back in stock as of
november 8th, 2011
first in stock on
january 16th, 2009
|ecstatic peace! (uk) #e# 100i cd|
religious knives “the door” compact disc
- basement watch
- on a drive
- the storm
- major score
- decisions are made
|november 2008 release ; first album for thurston moore & co’s ecstatic peace! from this roadhouse-psych quartet, borne of the ashes of double leopards ...|
full, proper-studio album (produced by thurston, no less) ; the band is notably more focused & fuller-sounding here than on the myriad singles & tapes released over the past few years (& reissued via carlos giffoni’s no fun productions as “remains” & “resin”) despite the material overall being much more minimal, arrangement-wise (for example, listen to the sound-sample for the long, wistful drum / organ intro to “the storm”) ...
maya seems to have accepted the role of “lead singer” for this session (aside from a few mike / maya call & response numbers) and largely missing is mike’s bed of modular synth drones ... but the songs themselves are much stronger, their monolithic progressions are getting more & more transfixing, recalling late-night open-road journeys set out on snail-back ...
a few years into their timeline, these guys are still one of my favorite bands going (and i don’t even like the doors ; so there) ...
|ecstatic peace! press release...|
the door cd
all songs written by religious knives,
all lyrics by michael bernstein.
produced by thurston moore and religious knives.
recorded at bank row recording, greenfield, ma by justin pizzoferrato.
mixed at bisquiteen, amherst, ma by justin pizzoferrato
maya miller and michael bernstein met in new york a decade ago, and began making music together as half of sturm und drone quartet double leopards a few years after that. religious knives came later still, away from the road and the rehearsal space, borne and nurtured in cramped apartments throughout kings county. beginning in 2005, the pair released a string of cd-rs and cassettes, both on their own heavy tapes imprint and through the labels of kindred spirits. steadily moving away from the psychedelic tone baths and modern industrial scrape for which the leopards had become known, religious knives coursed through minimal synth oscillations and spare kraut repetition.
mouthus' nate nelson joined the pair in 2006, lending a powerful presence behind the drums that shaped religious knives' rudimentary jams into rough-hewn, long-form paeans to tar-blackened bummer psych. soon after that, old friend todd cavallo completed the quartet on bass, adding a sturdy low end and dubwise groove that lifted religious knives from cellar murk to black cloud puffs of bone deep alarm.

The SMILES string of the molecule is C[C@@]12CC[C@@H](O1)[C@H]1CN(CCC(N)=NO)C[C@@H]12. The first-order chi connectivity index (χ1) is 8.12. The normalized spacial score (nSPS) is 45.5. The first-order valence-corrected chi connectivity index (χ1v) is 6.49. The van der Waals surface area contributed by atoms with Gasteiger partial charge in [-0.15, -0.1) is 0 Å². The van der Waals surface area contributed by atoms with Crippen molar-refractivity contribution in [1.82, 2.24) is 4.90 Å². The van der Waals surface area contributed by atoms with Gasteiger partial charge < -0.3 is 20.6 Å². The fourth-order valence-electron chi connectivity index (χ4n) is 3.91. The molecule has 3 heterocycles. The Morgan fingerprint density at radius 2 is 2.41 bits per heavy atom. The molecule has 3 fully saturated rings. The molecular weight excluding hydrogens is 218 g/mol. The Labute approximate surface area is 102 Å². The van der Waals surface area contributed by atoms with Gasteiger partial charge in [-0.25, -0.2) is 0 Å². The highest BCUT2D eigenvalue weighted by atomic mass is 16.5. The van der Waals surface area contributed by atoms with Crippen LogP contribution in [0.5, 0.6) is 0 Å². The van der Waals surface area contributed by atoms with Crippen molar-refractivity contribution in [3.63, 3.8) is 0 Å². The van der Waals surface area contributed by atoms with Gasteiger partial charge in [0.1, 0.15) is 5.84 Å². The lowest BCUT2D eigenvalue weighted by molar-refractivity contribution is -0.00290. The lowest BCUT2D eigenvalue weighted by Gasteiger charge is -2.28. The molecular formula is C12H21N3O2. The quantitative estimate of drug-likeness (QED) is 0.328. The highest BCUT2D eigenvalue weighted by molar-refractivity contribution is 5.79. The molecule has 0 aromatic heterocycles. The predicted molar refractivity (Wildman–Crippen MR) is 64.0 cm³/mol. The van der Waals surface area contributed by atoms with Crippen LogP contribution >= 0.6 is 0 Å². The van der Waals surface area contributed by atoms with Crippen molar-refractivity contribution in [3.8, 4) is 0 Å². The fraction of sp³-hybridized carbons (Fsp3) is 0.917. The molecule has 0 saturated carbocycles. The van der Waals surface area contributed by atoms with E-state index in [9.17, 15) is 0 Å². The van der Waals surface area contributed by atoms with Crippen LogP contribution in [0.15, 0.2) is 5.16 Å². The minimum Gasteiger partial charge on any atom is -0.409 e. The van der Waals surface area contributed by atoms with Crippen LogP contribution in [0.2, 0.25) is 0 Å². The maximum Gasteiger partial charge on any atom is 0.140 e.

an active four-piece for a little more than a year now, religious knives have presided over a pair of twelve-inches, a couple of collections of out of print singles and long gone burns, and one full-length. all throughout, these four have traced a path away from the clamour they once knew, bathing slight guitars, interlocking vocals, and solemn basslines in reedy organs and recalcitrant modular synths. the seemingly tin eared would call it noise, but in these eight hands such a set plays as anything but, instead a (cough) syrupy stroll in search of the ghosts of rock's classicist past.
with the door, religious knives have not only found those bygone days, but broken them apart. there are bookmarks to be found here, pages creased in well-worn chapters. but make no mistake - theirs is a sound tied to the here and now, a summer record for those dread days when the heat holds low and skin sticks to cheap car seats and old patio furniture. these six songs are brighter, sharper than anything that has come before, locking in tight on jugular rhythms. it's the score for disappearing neighborhoods and crumbling buildings, a hope of holding onto the past as those around us move fast to forget it. it is scent as sound, the stench of smog and sickly smoke spiraling towards the sky. it is brooklyn, july of 2008. the sun has left us in the east, disappearing somewhere behind jersey, leaving our borough to find the pulse of another night deep with the city's streets.